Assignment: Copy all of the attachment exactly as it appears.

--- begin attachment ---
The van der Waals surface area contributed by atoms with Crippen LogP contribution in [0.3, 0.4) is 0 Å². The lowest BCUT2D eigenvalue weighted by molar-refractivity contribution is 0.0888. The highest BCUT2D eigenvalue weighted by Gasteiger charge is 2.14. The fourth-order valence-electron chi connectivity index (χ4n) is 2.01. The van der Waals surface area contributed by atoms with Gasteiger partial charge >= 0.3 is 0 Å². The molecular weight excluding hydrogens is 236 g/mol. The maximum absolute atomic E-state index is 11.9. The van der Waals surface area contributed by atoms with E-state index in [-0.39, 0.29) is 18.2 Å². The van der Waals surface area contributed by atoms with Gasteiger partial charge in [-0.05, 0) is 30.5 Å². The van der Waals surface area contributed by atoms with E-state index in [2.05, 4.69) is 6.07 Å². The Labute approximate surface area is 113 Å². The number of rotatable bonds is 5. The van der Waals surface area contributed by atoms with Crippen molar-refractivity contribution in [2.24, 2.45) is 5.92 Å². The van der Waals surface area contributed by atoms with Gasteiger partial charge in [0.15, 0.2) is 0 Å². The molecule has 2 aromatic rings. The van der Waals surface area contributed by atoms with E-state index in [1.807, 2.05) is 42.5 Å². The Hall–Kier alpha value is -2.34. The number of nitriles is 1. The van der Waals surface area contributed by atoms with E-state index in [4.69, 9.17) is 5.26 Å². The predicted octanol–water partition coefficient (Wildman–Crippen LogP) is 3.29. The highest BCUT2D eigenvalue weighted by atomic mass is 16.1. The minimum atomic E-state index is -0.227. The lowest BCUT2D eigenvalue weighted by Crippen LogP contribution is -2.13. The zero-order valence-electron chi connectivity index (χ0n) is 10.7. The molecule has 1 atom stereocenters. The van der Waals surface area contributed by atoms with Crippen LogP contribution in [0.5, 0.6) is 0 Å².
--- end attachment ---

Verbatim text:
The van der Waals surface area contributed by atoms with Crippen LogP contribution in [0.3, 0.4) is 0 Å². The lowest BCUT2D eigenvalue weighted by molar-refractivity contribution is 0.0888. The highest BCUT2D eigenvalue weighted by Gasteiger charge is 2.14. The fourth-order valence-electron chi connectivity index (χ4n) is 2.01. The van der Waals surface area contributed by atoms with Gasteiger partial charge >= 0.3 is 0 Å². The molecular weight excluding hydrogens is 236 g/mol. The maximum absolute atomic E-state index is 11.9. The van der Waals surface area contributed by atoms with E-state index in [-0.39, 0.29) is 18.2 Å². The van der Waals surface area contributed by atoms with Gasteiger partial charge in [-0.05, 0) is 30.5 Å². The van der Waals surface area contributed by atoms with E-state index in [2.05, 4.69) is 6.07 Å². The Labute approximate surface area is 113 Å². The number of rotatable bonds is 5. The van der Waals surface area contributed by atoms with Crippen molar-refractivity contribution in [2.24, 2.45) is 5.92 Å². The van der Waals surface area contributed by atoms with Gasteiger partial charge in [0.15, 0.2) is 0 Å². The molecule has 2 aromatic rings. The van der Waals surface area contributed by atoms with E-state index in [1.807, 2.05) is 42.5 Å². The Hall–Kier alpha value is -2.34. The number of nitriles is 1. The van der Waals surface area contributed by atoms with E-state index in [4.69, 9.17) is 5.26 Å². The predicted octanol–water partition coefficient (Wildman–Crippen LogP) is 3.29. The highest BCUT2D eigenvalue weighted by atomic mass is 16.1. The minimum atomic E-state index is -0.227. The lowest BCUT2D eigenvalue weighted by Crippen LogP contribution is -2.13. The zero-order valence-electron chi connectivity index (χ0n) is 10.7. The molecule has 1 atom stereocenters. The van der Waals surface area contributed by atoms with Crippen LogP contribution in [0.5, 0.6) is 0 Å².